Rattlesnake Springs. You want a desert oasis? This is a desert oasis. Managed by Carlsbad Caverns National Park, these spring-fed ponds and streams were once an extensive marsh. Although greatly modified by human hands, this is a prime spot where northern and southern species meet up. Summer tanagers, buntings, orioles, and verdins are easy to spot in this cottonwood-shaded picnic area. nmmag.us/rattlesnake-springs

Morgan Lake. This warm-water reservoir serves as a vital stop for migratory birds and birds that overwinter in the region. Located immediately north of the Four Corners Power Plant, near Farmington, the lake’s rare shoreline habitat makes it the perfect place to find western grebe, Clark’s grebe, wood duck, osprey, black skimmers, and black-legged kittiwake. nmmag.us/morganlake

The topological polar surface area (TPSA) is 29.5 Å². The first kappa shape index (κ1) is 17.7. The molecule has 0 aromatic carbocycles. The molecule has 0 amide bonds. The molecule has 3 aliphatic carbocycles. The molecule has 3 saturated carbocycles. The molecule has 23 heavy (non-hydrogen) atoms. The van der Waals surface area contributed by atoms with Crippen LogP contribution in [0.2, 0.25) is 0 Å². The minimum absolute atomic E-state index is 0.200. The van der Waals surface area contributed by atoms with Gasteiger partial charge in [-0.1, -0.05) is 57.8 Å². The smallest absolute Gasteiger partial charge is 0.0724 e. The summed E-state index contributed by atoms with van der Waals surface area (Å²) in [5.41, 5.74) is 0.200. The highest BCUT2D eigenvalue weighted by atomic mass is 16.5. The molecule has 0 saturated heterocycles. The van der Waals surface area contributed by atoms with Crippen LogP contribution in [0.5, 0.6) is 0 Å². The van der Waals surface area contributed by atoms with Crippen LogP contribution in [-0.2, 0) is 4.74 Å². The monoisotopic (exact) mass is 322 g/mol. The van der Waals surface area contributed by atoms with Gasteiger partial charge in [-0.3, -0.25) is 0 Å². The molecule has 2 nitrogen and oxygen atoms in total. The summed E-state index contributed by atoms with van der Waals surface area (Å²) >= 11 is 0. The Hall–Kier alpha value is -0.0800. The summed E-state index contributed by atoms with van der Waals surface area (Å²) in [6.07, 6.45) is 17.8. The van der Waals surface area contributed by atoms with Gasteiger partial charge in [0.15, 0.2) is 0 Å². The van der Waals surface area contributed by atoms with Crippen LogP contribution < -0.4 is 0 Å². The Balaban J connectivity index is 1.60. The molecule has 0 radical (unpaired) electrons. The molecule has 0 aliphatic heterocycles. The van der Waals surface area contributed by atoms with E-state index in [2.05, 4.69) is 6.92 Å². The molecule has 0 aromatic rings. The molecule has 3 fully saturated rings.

Gila National Forest. Because the 3.3 million-acre Gila National Forest overlaps several ecosystems, the region features high-elevation lakes, such as Lake Roberts, and a variety of habitats that are great places to spot aquatic birds. The Gila is full of spotted owls, acorn woodpeckers, flycatchers, and vireos. Plus, it’s the only place in the world where you can see a dashed ringtail dragonfly. fs.usda.gov/gila

Read more: Running through the shortgrass prairie near Springer, Mills Canyon soars as a birding hot spot.